The latest report card on the Government’s performance regarding children shows it to be a struggling student, writes Noel Baker.
We all remember it. The dreaded letter in the door, shortly after Christmas, or just in time to rain over your summer holidays. The exam results; the report card.
The latest Children’s Rights Alliance report card on the Government’s performance on delivering on its commitments for children shows a struggling student. There’s potential there, but many will ask — with some justification — ‘where’s the application?’
After one dodgy set of exams too many, my parents employed the nuclear threat: Much more of this, and you’re going boarding. Ministers and TDs may not have that hanging over them, but make no mistake, their grades are in the doldrums.
I had the honour of being involved in the final review of this year’s report card, produced for the ninth year by the Children’s Rights Alliance, and can personally attest to the rigorous work and fact-checking that goes into this document.
The CRA takes the whole process incredibly seriously, as did the assessment panel, which included child law solicitor Catherine Ghent, UCD law lecturer Liam Thornton, representatives of Chambers Ireland and Irish Rural Link, and retired High Court Judge Ms Justice Catherine McGuinness, among many others.
However, the work was 95% done at the point through researchers and experts combing through all the announcements, pronouncements, policy changes, and promises that have been issued since the current Dáil staggered into existence last May, more than two months after that election.
At the end of it all, the Government has scored a parlous D+. Surely the only way is up, but the wealth of information contained in the latest report card shows that, held against its commitments in the Programme for Government, words have so far not been backed by actions.
It is the worst performance by a government in report card terms for six years, but at that stage we were deep in the mire of the economic collapse and recovery seemed very far away.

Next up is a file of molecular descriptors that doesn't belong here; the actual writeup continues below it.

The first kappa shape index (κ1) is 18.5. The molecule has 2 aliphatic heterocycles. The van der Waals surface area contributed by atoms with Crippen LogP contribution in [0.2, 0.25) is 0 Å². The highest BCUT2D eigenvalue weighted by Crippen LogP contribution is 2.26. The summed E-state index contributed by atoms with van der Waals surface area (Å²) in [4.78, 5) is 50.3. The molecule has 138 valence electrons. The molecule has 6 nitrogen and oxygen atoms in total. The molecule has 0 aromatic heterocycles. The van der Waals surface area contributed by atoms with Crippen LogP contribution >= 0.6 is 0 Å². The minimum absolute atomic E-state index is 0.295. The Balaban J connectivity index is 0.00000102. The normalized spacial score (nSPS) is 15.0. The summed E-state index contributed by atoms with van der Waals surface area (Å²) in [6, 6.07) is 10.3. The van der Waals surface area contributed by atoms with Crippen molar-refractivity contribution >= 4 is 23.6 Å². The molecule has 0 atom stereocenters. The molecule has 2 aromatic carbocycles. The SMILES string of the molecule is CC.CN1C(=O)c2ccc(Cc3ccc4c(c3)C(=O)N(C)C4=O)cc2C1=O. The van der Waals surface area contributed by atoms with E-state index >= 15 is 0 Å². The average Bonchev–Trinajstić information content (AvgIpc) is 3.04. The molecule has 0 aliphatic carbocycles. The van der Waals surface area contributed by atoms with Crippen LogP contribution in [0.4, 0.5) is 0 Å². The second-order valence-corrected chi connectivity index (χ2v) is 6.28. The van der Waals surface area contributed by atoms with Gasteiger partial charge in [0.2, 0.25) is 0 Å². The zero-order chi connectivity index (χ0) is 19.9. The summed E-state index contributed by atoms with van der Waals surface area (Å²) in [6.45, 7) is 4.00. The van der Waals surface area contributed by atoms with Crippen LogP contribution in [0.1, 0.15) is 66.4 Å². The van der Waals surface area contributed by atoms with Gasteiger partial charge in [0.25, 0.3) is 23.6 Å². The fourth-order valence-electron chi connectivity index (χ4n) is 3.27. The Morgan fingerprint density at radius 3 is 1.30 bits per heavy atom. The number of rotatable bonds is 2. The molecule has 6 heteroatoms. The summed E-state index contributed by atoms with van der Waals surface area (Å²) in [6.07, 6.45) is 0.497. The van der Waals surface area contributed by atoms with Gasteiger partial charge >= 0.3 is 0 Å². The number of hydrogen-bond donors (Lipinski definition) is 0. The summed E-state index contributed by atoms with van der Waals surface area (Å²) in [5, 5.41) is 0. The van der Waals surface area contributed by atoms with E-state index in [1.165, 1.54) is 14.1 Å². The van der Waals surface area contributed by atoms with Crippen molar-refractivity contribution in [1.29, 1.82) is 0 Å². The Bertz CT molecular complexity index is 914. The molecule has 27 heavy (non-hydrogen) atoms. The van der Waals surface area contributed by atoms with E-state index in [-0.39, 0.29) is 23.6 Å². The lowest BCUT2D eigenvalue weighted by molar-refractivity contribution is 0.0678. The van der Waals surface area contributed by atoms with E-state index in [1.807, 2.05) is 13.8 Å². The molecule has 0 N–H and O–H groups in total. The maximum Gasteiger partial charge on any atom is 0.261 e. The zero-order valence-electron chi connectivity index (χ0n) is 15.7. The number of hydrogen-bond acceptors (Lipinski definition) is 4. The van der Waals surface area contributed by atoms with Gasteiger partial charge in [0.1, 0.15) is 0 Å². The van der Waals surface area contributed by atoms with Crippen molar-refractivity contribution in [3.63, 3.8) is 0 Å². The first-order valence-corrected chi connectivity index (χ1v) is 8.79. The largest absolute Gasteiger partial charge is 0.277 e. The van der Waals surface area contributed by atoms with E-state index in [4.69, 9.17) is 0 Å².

For every positive initiative over the past year, such as the introduction of paternity leave or moves on subsidised and school-age childcare, there are plenty of negatives.
Just yesterday came claims from Focus Ireland that in January, 87 families with 151 children became homeless. The ‘Standard of Living’ chapter in Report Card 2017 was awarded a C- with child homelessness marked E.
Given the gravity of the situation, this is one area where it’s hard to give marks for effort — and there has certainly been a surfeit of proposals and plans — when the day-to-day reality for so many children is so dire. The reality of families living in hotels has been with us for so long now, it has almost become normalised.
Last year’s report card featured an A, yet this time the Government barely cobbles together a B. It is in issues big and small that the Government’s inert performance is starkly apparent.
The report card gives credit to the Department of Children and Youth Affairs for introducing the General Scheme on Guardian Ad Litems, who represent the voice of the child in court proceedings, yet outstanding issues remain, not least independence from Tusla, leading to a D grade.
There’s a D- for refugee and asylum seeking children, largely due to slow progress in resettling and relocating refugees, an E for its performance regarding Traveller and Roma children, and a D for its response in assisting child victims of crime. Look at the D- grade for mental health. Is it any wonder the Government did not achieve a better grade when there is so little tangible evidence of improvement?
Yesterday the Sligo Champion reported that there were 350 open cases for local Child and Adolescent Mental Health Services, and no child psychiatrist. Writing in response to the report card, Paul Gilligan, CEO of St Patrick’s Mental Health Services, said “over the last five years the report cards have demonstrated consistent failures in this area”. He queries whether it is just a matter of resources, adding: “The shift in culture necessary to address what is effectively a national scandal has not occurred.”
Last year in these pages our political editor, Daniel McConnell, wrote of the ‘do nothing Dáil’— an Oireachtas that was paralysed by inactivity. The composition of the Government produced by the last general election means less clout.
Everything takes longer to get over the line. The whole show is still on the road only with the support of Fianna Fáil and some will claim that all this is like governing with one arm tied behind your back. Yet in many of the areas that directly affect children, it’s an open goal where little, if any, opposition would be expected.
Reading through an earlier draft of this year’s report card, I noted 36 pledges, promises, commitments or actions delayed from previous years that were all due to be delivered at some stage this year. Were even half of those made reality, the Government’s grades would unquestionably improve. Success is within its reach, and the report card even includes a list of actions, a handy ‘how to’ guide to point everyone in the right direction.
It might be time for the government of the day, whoever is leading it, to boil the coffee and get cramming.
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